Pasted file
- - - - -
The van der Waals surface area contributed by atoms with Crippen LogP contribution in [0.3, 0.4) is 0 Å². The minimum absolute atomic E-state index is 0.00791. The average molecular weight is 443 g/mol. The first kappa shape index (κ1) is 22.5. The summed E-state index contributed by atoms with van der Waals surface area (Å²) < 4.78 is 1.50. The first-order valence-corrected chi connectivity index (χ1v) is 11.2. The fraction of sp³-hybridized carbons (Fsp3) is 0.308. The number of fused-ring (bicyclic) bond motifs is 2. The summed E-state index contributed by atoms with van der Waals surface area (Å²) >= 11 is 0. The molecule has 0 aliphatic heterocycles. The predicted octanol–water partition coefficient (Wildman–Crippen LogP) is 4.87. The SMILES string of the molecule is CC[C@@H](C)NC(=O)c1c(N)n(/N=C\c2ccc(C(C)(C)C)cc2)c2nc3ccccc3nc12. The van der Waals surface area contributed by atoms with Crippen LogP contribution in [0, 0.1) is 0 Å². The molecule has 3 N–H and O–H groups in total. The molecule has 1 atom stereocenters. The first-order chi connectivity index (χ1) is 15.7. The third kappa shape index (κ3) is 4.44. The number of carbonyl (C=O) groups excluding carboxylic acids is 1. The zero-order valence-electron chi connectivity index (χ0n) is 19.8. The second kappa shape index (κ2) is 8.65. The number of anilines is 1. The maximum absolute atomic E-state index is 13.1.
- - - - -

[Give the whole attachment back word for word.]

The van der Waals surface area contributed by atoms with Crippen LogP contribution in [0.3, 0.4) is 0 Å². The minimum absolute atomic E-state index is 0.00791. The average molecular weight is 443 g/mol. The first kappa shape index (κ1) is 22.5. The summed E-state index contributed by atoms with van der Waals surface area (Å²) < 4.78 is 1.50. The first-order valence-corrected chi connectivity index (χ1v) is 11.2. The fraction of sp³-hybridized carbons (Fsp3) is 0.308. The number of fused-ring (bicyclic) bond motifs is 2. The summed E-state index contributed by atoms with van der Waals surface area (Å²) >= 11 is 0. The molecule has 0 aliphatic heterocycles. The predicted octanol–water partition coefficient (Wildman–Crippen LogP) is 4.87. The SMILES string of the molecule is CC[C@@H](C)NC(=O)c1c(N)n(/N=C\c2ccc(C(C)(C)C)cc2)c2nc3ccccc3nc12. The van der Waals surface area contributed by atoms with Crippen LogP contribution in [0, 0.1) is 0 Å². The molecule has 3 N–H and O–H groups in total. The molecule has 1 atom stereocenters. The first-order chi connectivity index (χ1) is 15.7. The third kappa shape index (κ3) is 4.44. The number of carbonyl (C=O) groups excluding carboxylic acids is 1. The zero-order valence-electron chi connectivity index (χ0n) is 19.8. The second kappa shape index (κ2) is 8.65. The number of anilines is 1. The maximum absolute atomic E-state index is 13.1.